In 1540, when the preceptory of Chippenham was dissolved and its property granted to Sir Edward (later ‘Baron’) North of Kirtling, the rectory of Silverley also came into his possession and when in 1554 the living became vacant, he appointed Geoffrey Jones, Rector of Ashley, to this post effectively uniting the 2 parishes and in 1555 the Bishop of Norwich officially sanctioned this unification. All Saints Church was definitely in use in 1562 when Thomas Parker of Ashley left 3s 6d (17.5 pence!!) in his will for the upkeep of the building, but the 1564 burial request seems to have marked the end of its usage. In 1586, William Harrison produced the 2nd edition of his description of England for Raphael Holinshead’s ‘Chronicle of Great Britain’ and refers to the use of a chapel on Ashley Green with the clear implication All Saints Church was being used as a barn. There is also a very definite suggestion that the population was almost wholly in the present village of Ashley.
So, what have we got? Plenty of questions, really. A seemingly tiny population centre and an even smaller hamlet attract the attentions of the Knights Hospitallers, the powerful De Guisnes family who built a moated hall, another family who built another moated hall nearby, 2 churches, All Saints Silverley possibly multi-aisled with several alters and an area with apparently no archeological records of anything at all! Looking a little further back there are a few isolated archaeological finds. Between Geysnes and the old St Mary’s Church site some Roman tiles and pot scatter were found, a Bronze Age spearhead nearby, some ring ditches and some ridge and furrow. It’s an incredibly small amount for the area. I’d like to try a few theories of my own here. If you look from Ashley down to Silverley you will see All Saints Church stood on what was almost an island. The road falls away from it on all sides except to Upend, but the land along that road, together with the virtually total lack of finds in the area, suggest drastic re-profiling of the landscape. On the East side of the road the fields maintain a far more traditional layout and the raised church site might have been a very important religious area for many years. It could also be the area was not drained as it is today, and the site could really have been an island or at least have a substantial river close by. Just maybe All Saints Church stands on the site of a very much older building. The Roman tile and pot scatter near Geysnes could simply be some rubbish falling off a passing cart, but surely it’s possible there may have been a Roman settlement there.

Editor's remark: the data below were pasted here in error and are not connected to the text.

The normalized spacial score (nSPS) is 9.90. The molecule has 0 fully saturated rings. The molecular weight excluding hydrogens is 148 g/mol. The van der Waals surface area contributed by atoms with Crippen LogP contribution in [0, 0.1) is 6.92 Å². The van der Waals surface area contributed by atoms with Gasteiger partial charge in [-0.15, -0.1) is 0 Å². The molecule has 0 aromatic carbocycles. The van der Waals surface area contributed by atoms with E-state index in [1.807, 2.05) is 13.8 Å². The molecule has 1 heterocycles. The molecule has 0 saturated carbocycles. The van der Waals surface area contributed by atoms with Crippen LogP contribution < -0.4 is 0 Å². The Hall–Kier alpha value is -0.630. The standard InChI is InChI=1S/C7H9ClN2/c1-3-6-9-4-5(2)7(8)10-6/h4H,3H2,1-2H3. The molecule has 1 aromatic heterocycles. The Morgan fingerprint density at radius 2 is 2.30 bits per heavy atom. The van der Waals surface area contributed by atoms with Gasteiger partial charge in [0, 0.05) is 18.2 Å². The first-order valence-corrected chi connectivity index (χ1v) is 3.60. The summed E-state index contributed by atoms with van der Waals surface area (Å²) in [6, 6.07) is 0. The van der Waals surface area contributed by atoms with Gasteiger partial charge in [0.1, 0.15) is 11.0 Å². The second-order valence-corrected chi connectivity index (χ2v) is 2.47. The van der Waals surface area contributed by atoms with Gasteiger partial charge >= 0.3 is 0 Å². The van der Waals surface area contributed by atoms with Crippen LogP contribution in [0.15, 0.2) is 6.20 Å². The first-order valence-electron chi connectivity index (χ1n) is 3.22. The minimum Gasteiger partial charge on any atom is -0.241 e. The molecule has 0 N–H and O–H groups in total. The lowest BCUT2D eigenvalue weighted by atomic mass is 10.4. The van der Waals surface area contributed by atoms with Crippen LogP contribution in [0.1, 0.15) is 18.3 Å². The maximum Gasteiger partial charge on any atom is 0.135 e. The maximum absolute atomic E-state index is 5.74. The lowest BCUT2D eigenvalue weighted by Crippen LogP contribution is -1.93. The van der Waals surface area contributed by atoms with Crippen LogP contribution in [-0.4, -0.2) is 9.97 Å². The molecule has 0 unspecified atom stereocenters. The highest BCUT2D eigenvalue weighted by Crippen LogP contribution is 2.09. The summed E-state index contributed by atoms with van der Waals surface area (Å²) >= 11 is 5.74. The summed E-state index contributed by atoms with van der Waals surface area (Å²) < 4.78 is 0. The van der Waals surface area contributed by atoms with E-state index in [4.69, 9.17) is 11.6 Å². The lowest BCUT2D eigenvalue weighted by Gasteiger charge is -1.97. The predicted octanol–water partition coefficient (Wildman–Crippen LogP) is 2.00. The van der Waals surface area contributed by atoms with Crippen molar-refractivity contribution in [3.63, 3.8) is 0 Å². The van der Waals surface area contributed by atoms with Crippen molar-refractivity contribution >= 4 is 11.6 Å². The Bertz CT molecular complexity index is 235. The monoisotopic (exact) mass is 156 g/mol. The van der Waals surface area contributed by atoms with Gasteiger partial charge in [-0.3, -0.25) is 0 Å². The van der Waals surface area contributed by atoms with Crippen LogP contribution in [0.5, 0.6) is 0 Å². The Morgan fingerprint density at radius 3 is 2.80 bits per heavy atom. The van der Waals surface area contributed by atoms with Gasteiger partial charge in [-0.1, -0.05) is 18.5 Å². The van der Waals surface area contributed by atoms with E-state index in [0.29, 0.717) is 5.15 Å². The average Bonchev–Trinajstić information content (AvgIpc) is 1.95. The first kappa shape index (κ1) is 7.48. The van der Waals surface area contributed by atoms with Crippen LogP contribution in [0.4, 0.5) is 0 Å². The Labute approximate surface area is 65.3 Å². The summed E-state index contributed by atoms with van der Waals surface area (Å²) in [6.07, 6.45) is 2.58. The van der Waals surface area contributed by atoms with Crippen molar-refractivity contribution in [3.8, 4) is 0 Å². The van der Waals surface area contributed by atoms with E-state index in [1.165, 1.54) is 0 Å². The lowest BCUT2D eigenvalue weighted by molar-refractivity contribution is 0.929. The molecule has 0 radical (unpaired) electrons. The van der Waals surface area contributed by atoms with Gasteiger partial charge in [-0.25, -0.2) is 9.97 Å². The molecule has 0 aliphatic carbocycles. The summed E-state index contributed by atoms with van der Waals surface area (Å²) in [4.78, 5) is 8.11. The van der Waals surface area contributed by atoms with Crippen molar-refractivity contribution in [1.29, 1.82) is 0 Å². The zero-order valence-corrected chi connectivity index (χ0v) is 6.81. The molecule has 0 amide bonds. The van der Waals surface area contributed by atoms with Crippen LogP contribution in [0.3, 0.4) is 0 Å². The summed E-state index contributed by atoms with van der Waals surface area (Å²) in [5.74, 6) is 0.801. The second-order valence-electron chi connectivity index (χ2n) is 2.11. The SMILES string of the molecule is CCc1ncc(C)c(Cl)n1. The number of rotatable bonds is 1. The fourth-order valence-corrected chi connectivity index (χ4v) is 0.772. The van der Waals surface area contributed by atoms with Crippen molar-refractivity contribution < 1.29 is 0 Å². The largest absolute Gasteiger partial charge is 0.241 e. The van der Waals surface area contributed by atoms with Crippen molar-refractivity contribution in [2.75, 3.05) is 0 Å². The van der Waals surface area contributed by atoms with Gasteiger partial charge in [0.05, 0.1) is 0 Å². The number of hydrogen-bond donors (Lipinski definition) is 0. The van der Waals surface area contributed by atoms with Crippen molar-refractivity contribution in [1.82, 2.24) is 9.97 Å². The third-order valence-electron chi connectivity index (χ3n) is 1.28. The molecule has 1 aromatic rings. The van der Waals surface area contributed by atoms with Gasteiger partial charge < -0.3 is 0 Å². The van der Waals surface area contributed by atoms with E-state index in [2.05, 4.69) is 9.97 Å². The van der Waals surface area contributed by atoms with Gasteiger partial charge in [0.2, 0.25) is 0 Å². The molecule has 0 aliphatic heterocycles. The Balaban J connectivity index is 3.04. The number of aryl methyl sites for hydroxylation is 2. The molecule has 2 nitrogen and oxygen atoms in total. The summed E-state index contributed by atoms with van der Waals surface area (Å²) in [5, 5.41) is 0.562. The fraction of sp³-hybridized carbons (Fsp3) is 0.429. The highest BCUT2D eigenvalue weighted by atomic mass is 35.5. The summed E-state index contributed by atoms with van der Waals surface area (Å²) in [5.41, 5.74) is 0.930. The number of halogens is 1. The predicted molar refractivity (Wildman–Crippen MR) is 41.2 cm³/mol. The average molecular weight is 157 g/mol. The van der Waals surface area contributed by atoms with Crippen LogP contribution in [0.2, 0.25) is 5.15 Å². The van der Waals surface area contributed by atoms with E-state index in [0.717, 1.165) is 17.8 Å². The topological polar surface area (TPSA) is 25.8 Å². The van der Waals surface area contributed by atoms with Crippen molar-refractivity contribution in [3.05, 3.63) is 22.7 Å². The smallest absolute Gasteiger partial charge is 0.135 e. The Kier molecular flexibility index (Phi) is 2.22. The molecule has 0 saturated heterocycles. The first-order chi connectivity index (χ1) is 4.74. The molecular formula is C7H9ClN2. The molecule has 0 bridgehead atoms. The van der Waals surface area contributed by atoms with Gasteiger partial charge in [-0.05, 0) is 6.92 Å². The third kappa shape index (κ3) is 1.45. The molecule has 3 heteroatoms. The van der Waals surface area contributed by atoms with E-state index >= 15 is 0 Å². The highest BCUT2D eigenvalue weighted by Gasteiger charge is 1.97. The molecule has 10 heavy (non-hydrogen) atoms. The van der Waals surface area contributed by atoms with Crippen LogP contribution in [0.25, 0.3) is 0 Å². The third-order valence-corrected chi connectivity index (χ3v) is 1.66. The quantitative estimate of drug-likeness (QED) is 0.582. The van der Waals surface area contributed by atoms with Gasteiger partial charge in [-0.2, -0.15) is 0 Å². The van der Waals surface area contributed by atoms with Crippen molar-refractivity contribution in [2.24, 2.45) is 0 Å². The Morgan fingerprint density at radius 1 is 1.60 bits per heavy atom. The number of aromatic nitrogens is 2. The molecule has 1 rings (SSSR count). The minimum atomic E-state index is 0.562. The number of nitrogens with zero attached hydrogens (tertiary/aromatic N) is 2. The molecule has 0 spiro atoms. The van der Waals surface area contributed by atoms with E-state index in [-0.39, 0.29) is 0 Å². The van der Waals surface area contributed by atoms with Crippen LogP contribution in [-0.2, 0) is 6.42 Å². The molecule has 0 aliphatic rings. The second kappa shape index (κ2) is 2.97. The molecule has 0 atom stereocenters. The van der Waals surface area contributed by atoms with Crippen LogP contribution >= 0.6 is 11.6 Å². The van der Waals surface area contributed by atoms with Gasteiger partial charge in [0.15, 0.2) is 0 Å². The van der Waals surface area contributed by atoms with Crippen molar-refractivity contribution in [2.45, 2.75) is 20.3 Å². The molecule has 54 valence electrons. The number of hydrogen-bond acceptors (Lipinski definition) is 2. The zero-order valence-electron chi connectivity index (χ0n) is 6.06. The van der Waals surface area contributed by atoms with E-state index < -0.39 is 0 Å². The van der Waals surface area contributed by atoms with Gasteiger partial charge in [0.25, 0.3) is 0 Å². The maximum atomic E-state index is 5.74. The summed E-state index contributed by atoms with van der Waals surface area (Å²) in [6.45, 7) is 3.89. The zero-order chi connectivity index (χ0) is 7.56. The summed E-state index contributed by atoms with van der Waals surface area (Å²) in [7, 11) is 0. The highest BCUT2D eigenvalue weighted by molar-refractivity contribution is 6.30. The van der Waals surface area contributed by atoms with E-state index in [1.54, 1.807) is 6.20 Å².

Coming right up to date, Silverley church tower was quite well preserved until 1971 with 3 storeys discernible and 4 “Y” tracery windows about 2m tall. The trees, planted in 1851, had grown to the same height as the tower and in 1971 the misinterpretation of a report that these trees were unsafe led to the attempted demolition of the tower. A lot of damage was done and it was only the prompt action of the villagers which prevented the tower from disappearing altogether.
I hope this has explained a bit more about Silverley and its history and I hope you have enjoyed reading it. Yes, it’s confusing in places, but history’s like that.
You can consult records of different valuations and taxes but because the Hearth Tax was based on entirely different criteria than, for instance, the Poll Tax, conclusions are hard to draw and often misleading. If it’s encouraged you to think about the area in a new light, so much the better. Personally, I’m left with more questions than ever and I would dearly love to answer some of them.
I know most of the history here is based around the churches, but that’s often the way it is. The church was the most important point in the village and often the rector was the only person sufficiently educated to keep records, so inevitably the churches figure prominently. I would like to point out that the ecclesiastical history of the area does not concern me as it is so well documented. It’s the village that interests me. Where was it? Maybe it wasn’t near the church at all. If there was no population centre around St Mary’s, then maybe the same holds good for All Saints.
It could be that the old Silverley is the modern Cropley Grove. I don’t think it’s likely, but the supposition the village was around the church may not be correct. Anyone out there with any answers? It has been my intention, with the support of the local landowners and the villagers of Silverley, to carry out more physical research with a field walk and metal detector survey of the area. I’ll let you know when it happens and you will be welcome to come along and help.